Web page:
Jetstream, a Ghanaian e-logistics platform for Africa’s B2B importers and exporters, gets $13 million in equity, debt • TechCrunch

The cross-border logistics market is expected to reach $32 billion in revenue by 2025, with several players vying for market share in the increasingly competitive industry. Ghana e-Logistics Startup Jetstream Africa is on the list, and today it announced that it has secured $13 million in equity and debt ahead of Series A.

Fintech lender and private equity firm Cauris is the sole provider of debt financing while equity investors include Octerra, Wuri Ventures, Seed9, MBA Fund, French development organization Proparco and ASCVC , a venture fund founded by the executives of supply chain display platform Project44. Existing investors Alitheia IDF and Golden Palm also participate.

This round comes about 18 months after the Tema .-based cross-border logistics platform announced $3 million seed round (including $1 million in debt). Jetstream says this new investment will allow it to expand into new countries — it’s currently in 29 countries (12 in Africa) — and continue to grow its technology platform, the aggregator platform. vertically fragmented logistics and financial providers in the commercial world of Africa.

At the time of the seed round, Jetstream Africa had two lines of business: one providing logistics services to cargo owners involved in import and export, and another providing financial distribution to companies. Freight Forwarders. However, Jetstream has bundled both products over the past few months to serve only owners of goods. According to the CEO of the startup Miishe AddyJetstream has achieved a corresponding market fit product.

“When we run those two lines side by side, we observe that the import-export business controls the supply chain,” she said on the axis. “Although shippers and forwarders have a lot of information asymmetry, importers and exporters can put pressure on forwarders to digitize the supply chain. We have simplified our business into direct import and export products by combining trade finance and logistics.”

Jetstream’s new business model has shifted to a freight forwarding model. The company is now involved in the shipper’s end-to-end transportation of goods (both import and export), charging fees and, most importantly, providing financing to those in need. Usually, the traditional method of most shippers when they want to get a business loan is to go to the bank to apply for a letter of credit. Whether they receive it or not depends on their partner’s bank. To clarify: Suppose a Ghanaian importer is doing a transaction with a Chinese exporter — the bank in Ghana collects cedi and interacts with the exporter’s bank in China, which, After confirming to the shipper, will distribute the yuan.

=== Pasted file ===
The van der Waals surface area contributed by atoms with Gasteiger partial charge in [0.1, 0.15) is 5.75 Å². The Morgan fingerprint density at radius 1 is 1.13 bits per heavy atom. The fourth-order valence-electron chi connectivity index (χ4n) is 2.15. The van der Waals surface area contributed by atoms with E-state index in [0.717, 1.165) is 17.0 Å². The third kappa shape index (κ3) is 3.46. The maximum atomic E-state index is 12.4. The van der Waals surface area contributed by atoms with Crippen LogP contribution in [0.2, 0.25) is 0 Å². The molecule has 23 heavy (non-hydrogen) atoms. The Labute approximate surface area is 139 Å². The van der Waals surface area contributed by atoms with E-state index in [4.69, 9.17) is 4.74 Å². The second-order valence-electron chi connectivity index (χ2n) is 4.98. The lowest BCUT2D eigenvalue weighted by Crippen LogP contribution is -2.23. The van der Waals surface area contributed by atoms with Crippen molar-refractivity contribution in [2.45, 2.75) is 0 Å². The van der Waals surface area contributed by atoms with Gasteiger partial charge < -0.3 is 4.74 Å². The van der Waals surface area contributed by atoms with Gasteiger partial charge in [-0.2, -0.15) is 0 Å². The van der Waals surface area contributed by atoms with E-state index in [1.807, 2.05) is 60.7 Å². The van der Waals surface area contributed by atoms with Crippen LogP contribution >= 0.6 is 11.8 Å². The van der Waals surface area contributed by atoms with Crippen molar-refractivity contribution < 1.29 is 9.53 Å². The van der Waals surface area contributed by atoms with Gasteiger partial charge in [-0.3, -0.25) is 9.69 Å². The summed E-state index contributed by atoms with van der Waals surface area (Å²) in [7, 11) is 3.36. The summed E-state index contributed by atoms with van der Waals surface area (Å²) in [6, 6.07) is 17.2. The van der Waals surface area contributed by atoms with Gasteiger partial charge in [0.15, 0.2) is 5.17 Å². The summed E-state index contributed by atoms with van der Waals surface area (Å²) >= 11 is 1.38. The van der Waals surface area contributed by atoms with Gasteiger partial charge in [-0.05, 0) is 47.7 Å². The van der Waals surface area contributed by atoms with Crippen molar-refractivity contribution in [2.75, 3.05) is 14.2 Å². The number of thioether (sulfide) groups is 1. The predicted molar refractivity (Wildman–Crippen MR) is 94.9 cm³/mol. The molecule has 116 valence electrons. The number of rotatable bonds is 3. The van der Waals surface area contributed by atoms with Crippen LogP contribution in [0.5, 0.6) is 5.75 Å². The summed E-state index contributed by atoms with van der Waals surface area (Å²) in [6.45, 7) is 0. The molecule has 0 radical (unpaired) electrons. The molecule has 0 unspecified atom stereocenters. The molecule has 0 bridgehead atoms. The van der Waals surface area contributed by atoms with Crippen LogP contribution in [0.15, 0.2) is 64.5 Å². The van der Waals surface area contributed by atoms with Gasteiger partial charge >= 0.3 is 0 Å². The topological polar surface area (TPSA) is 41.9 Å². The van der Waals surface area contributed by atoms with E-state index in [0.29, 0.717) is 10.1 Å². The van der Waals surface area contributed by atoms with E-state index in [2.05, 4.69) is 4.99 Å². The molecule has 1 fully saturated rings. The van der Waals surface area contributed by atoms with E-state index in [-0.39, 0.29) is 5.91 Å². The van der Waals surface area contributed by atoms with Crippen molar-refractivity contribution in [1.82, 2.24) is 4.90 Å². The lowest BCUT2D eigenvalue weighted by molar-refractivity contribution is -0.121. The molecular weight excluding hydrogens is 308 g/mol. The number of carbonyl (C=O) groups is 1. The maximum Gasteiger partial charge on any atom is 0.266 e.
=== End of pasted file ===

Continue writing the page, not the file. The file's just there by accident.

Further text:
It is a time consuming process that can take several weeks. And for shippers on both sides of the transaction who want faster access to credit, the letter of credit system is inefficient, leaving them to look for other sources of funding that require some form of collateral for their loan. surname. Essentially, Jetstream provides them with working capital backed by physical shipment. According to Addy, the three-year-old startup has a guaranteed interest in the goods. Instead of processing letters of credit on its own, Jetstream guarantees loans — to be repaid within 15-90 days — through its banking partners and disburses loans to every supplier in the supply chain. .

“If you import 10 containers, in addition to paying for the actual goods, the importer has to pay the shipping line, the customs broker on both sides, the truck driver on both sides, you have to pay the warehouse operator. in some cases, or Container Port. There are a minimum of nine different providers that you have to pay for,” noted Addy, co-founder of Jetstream with COO Solomon Torgbor in 2018.

“And when someone applies for a Jetstream loan, they not only say give me $50,000 but enough money to finance this entire shipment and pay these nine vendors. Also, we don’t give the money to the shippers but directly to the nine sellers.”

Jetstream Africa

R: Miishe Addy (Jetstream Africa CEO)

Jetstream has grown its trade finance product from $1 million in debt it secured in mid-2021 to about $9 million in total loans disbursed to date. Its plan is to increase that amount fivefold by the end of the year, Addy said. The CEO also mentioned that Jetstream has scaled up from disbursing one loan per month to a maximum of 50 loans per month after transforming its business model, thus becoming a positive EBITDA. Additionally, revenue has grown 48% and active customers have grown 102% over the past year, according to a statement shared by the e-logistics startup, which handles shipments that include 47% of freight. no, 44% sea freight and 9% land transport.

Team of 44, playing against the likes of Sote, TO SEND, Port One35 and MVX among others, has been able to forge a number of partnerships essential to its next phase of growth, including multinational banks like Societe Generale and startups like Lami and MFS Africa. Tokunboh Ishmael, co-founder and principal partner at Alitheia IDF, one of Jetstream’s investors, said this funding round, which supports the startup’s expansion into new markets, will help the company capitalize on Trade policies like the AfCFTA, “facilitate the richer transcontinental trade needed to support inclusive economic development and unleash the full potential of the continent.”

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